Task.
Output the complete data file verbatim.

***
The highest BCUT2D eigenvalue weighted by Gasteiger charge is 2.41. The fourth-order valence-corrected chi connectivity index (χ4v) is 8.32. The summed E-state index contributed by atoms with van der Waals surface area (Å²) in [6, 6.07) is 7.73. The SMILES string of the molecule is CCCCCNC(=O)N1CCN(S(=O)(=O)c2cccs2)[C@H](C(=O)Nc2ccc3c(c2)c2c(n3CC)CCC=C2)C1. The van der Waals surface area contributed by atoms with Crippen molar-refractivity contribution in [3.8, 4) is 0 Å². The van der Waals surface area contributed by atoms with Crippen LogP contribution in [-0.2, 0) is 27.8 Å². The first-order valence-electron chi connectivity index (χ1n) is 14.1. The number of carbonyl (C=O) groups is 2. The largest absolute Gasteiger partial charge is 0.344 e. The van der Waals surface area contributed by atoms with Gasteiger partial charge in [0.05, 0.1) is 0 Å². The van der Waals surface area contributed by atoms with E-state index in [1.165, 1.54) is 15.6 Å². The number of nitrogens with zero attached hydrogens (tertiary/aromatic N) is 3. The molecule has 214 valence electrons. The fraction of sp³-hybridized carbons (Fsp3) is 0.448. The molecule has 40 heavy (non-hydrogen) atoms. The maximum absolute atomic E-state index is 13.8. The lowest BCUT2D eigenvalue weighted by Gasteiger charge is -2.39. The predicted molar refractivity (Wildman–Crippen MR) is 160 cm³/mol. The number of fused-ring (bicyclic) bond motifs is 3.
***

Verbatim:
The highest BCUT2D eigenvalue weighted by Gasteiger charge is 2.41. The fourth-order valence-corrected chi connectivity index (χ4v) is 8.32. The summed E-state index contributed by atoms with van der Waals surface area (Å²) in [6, 6.07) is 7.73. The SMILES string of the molecule is CCCCCNC(=O)N1CCN(S(=O)(=O)c2cccs2)[C@H](C(=O)Nc2ccc3c(c2)c2c(n3CC)CCC=C2)C1. The van der Waals surface area contributed by atoms with Crippen molar-refractivity contribution in [3.8, 4) is 0 Å². The van der Waals surface area contributed by atoms with Crippen LogP contribution in [-0.2, 0) is 27.8 Å². The first-order valence-electron chi connectivity index (χ1n) is 14.1. The number of carbonyl (C=O) groups is 2. The largest absolute Gasteiger partial charge is 0.344 e. The van der Waals surface area contributed by atoms with Gasteiger partial charge in [0.05, 0.1) is 0 Å². The van der Waals surface area contributed by atoms with E-state index in [1.165, 1.54) is 15.6 Å². The number of nitrogens with zero attached hydrogens (tertiary/aromatic N) is 3. The molecule has 214 valence electrons. The fraction of sp³-hybridized carbons (Fsp3) is 0.448. The molecule has 40 heavy (non-hydrogen) atoms. The maximum absolute atomic E-state index is 13.8. The lowest BCUT2D eigenvalue weighted by Gasteiger charge is -2.39. The predicted molar refractivity (Wildman–Crippen MR) is 160 cm³/mol. The number of fused-ring (bicyclic) bond motifs is 3.